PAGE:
3 3 Transmission Control Protocol (TCP) The Transmission Control Protocol (TCP) is a connection-oriented transport protocol, providing reliable delivery over an Internet Protocol (IP) network. Together, TCP and IP provide the core functionality for the TCP/IP or Internet protocol suite. TCP was originally defined in RFC 675, and initially designed to perform both Network and Transport layer functions. When this proved to be an inflexible solution, those functions were separated - with IP providing Network layer services, and TCP providing Transport layer services. This separation was formalized in version 4 of TCP, defined in RFC 793. Because TCP is connection-oriented, parameters must be agreed upon by both the sending and receiving devices before a connection is established. Establishing a TCP Connection TCP employs a three-way handshake to form a connection. Control messages are passed between the two hosts as the connection is set up: HostA sends a SYN (short for synchronize) message to HostB to initiate a connection. HostB responds with an ACK (short for acknowledgement) to HostA s SYN message, and sends its own SYN message. The two messages are combined to form a single SYN+ACK message. HostA completes the three-way handshake by sending an ACK to HostB s SYN. The TCP header contains six different flags, including a SYN flag and an ACK flag. Thus, when a particular type of message needs to be sent, the appropriate flag is marked as on, or changed from a 0 to a 1. A SYN+ACK message has both flags set to on (1).
4 4 Establishing a TCP Connection (continued) As the three-way handshake occurs, the sending and receiving hosts will pass through several states: A closed state indicates a complete absence of a TCP connection. Before a host can accept a request for a TCP connection, the host must enter a listen state, also known as a passive open. For example, a web server will passively listen on the HTTP port, waiting for incoming connection requests. A host must listen on each port it wishes to accept connections on. A host will enter a SYN-sent state once it sends a SYN message to initiate a connection, also known as an active open. The sending host will remain in this state as it waits for the remote host s ACK message. The receiving host will respond to the SYN message with a SYN+ACK message, and enter a SYN-received state. The sending host will respond to the SYN+ACK message with its own ACK message and enter an Established state. The receiving host will enter an Established state once it receives this final ACK. An Established state indicates that data transfer can occur. The communication becomes bidirectional, regardless of which host initiated the connection. TCP can support many simultaneous connections, and must track and maintain each connection individually. Connections are identified by the sockets of both the source and destination host, and data specific to each connection is maintained in a Transmission Control Block (TCB). (Reference:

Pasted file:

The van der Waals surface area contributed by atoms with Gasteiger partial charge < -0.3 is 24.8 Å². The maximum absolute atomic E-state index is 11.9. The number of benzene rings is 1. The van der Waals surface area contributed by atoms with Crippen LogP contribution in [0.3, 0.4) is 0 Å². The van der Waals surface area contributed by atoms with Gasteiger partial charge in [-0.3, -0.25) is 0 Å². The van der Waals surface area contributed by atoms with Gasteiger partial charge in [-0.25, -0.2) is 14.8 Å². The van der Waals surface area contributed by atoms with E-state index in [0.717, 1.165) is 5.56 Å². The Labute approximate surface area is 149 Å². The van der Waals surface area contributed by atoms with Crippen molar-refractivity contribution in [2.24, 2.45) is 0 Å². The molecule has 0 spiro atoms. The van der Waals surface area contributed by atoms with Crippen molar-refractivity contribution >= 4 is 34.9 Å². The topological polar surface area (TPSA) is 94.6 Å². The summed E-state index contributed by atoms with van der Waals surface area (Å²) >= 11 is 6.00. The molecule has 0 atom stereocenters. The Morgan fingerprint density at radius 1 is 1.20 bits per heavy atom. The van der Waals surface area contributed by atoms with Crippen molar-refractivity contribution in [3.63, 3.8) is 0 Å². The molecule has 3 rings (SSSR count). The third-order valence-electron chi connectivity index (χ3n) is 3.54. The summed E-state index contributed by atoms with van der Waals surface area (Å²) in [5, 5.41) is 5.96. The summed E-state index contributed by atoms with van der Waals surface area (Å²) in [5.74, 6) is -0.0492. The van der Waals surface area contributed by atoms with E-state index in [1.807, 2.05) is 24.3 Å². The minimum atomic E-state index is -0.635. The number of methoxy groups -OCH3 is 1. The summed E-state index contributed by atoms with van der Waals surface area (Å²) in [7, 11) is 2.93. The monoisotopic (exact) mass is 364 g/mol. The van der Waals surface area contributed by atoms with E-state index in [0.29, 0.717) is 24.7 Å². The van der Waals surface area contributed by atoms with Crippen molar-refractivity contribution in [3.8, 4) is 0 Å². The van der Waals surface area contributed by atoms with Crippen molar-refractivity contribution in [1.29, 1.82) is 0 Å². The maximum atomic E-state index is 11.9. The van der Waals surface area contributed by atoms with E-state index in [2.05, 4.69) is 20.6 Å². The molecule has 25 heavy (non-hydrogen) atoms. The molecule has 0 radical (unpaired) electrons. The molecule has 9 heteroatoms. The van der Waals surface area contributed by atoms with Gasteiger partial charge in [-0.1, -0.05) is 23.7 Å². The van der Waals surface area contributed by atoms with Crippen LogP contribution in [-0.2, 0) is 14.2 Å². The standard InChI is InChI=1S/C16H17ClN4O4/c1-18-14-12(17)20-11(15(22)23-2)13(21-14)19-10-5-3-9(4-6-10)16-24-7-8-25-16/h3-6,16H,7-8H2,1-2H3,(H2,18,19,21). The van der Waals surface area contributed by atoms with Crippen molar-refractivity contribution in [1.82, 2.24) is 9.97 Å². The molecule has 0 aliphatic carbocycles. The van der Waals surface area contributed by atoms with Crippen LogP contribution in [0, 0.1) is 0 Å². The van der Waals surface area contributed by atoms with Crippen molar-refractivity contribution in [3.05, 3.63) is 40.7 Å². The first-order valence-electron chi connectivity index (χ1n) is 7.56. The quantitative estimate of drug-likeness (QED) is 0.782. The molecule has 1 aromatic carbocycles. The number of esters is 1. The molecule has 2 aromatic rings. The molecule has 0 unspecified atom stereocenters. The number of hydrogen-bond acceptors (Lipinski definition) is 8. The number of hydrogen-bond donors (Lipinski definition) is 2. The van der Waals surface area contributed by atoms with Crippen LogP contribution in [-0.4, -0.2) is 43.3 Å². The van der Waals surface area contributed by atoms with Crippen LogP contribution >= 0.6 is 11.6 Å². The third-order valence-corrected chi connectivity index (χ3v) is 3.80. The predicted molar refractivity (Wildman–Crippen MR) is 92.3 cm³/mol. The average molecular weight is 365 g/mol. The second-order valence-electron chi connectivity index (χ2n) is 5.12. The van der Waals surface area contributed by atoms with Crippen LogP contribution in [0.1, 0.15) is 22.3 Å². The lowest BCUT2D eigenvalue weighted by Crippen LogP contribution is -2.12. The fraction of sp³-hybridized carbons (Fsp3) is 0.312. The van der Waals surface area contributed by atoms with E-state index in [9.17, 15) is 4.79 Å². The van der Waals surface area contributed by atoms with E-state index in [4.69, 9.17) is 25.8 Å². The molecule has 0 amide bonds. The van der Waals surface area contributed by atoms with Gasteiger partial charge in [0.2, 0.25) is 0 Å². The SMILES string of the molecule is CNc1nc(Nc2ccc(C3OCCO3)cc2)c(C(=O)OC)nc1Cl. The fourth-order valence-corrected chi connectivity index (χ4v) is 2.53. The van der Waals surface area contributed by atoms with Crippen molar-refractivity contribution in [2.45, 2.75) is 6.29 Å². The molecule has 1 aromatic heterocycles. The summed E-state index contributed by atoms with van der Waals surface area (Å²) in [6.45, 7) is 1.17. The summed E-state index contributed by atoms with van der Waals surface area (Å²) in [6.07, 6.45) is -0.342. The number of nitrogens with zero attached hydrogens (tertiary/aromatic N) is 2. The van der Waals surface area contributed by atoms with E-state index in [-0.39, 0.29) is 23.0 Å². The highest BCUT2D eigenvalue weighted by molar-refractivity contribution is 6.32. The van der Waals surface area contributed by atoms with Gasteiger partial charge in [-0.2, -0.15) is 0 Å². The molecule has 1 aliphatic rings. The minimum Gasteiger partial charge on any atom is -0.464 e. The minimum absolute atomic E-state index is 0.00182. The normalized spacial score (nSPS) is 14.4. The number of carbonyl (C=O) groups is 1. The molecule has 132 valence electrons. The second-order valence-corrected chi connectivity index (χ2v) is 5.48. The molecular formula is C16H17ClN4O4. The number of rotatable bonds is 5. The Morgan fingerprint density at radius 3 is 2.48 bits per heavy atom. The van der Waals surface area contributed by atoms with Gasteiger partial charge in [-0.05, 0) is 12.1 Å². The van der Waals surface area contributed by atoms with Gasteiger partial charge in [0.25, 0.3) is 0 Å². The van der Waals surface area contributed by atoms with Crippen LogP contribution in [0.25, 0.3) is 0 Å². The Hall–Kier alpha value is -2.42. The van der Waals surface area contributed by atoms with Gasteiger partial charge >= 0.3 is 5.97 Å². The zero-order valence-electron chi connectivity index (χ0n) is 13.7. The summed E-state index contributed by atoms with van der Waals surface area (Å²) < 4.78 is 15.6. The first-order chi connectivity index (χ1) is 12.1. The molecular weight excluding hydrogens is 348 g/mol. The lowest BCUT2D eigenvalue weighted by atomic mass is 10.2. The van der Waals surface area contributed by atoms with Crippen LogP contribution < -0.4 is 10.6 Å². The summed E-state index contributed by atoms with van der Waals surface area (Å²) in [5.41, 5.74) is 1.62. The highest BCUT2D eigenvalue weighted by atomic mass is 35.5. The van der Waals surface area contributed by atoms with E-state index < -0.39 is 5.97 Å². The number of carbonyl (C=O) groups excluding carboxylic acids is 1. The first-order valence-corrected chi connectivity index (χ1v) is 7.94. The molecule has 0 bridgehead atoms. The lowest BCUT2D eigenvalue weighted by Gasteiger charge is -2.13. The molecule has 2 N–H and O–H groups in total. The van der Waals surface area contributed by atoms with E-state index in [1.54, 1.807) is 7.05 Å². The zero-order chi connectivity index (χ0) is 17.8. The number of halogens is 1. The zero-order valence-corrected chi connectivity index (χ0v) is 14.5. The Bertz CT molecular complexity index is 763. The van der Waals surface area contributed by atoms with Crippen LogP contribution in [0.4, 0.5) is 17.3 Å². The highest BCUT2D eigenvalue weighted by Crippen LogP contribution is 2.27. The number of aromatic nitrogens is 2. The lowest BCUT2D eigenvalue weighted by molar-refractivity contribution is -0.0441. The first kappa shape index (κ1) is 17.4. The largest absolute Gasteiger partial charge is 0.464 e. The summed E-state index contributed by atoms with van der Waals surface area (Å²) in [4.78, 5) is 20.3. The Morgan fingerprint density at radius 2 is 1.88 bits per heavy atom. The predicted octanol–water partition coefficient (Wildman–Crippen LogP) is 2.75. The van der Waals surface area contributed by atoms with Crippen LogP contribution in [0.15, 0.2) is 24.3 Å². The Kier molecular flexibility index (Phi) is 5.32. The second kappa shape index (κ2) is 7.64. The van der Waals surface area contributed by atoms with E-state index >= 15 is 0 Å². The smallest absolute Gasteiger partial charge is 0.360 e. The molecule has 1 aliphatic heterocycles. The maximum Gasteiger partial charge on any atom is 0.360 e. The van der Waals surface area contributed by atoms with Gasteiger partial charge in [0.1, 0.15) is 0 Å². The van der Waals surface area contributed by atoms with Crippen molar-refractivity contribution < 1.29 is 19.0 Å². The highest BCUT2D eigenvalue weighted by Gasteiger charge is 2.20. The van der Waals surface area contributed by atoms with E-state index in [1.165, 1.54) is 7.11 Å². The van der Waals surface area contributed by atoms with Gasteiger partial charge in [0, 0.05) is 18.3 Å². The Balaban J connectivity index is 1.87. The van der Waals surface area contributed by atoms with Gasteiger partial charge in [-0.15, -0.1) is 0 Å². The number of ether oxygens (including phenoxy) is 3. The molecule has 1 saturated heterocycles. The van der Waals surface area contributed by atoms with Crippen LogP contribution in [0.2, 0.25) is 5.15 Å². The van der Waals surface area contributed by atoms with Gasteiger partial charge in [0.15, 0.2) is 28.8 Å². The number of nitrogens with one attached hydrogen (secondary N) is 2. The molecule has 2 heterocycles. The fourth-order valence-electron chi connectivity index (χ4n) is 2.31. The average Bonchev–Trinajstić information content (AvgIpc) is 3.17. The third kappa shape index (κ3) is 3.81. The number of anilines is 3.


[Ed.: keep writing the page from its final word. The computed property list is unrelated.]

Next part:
5 5 TCP Segmentation and Sequencing TCP is a stream-oriented transport protocol. This allows the application layer to send a continuous stream of unstructured data and rely on TCP to package the data as segments, regardless of the amount of data. TCP will not only segment data into smaller pieces for transport, but will also assign a sequence number to each segment. Note though that this sequence number identifies the data (bytes) within the segment rather than the segment itself. Sequencing serves two critical purposes: It allows the receiving host to reassemble the data from multiple segments in the correct order, upon arrival. It allows receipt of data within a segment to be acknowledged, thus providing a mechanism for dropped segments to be detected and resent. When establishing a connection, a host will choose a 32-bit initial sequence number (ISN). The ISN is chosen from a randomizing timer, to prevent accidental overlap or predictability. The receiving host responds to this sequence number with an acknowledgment number, set to the sequence number + 1. In the above example, HostB s acknowledgment number would thus be HostB includes an initial sequence number with its SYN message as well 4500 in the above example. HostA would respond to this sequence number with an acknowledgement number of The TCP header contains both a 32-bit Sequence Number and 32-bit Acknowledgement Number field.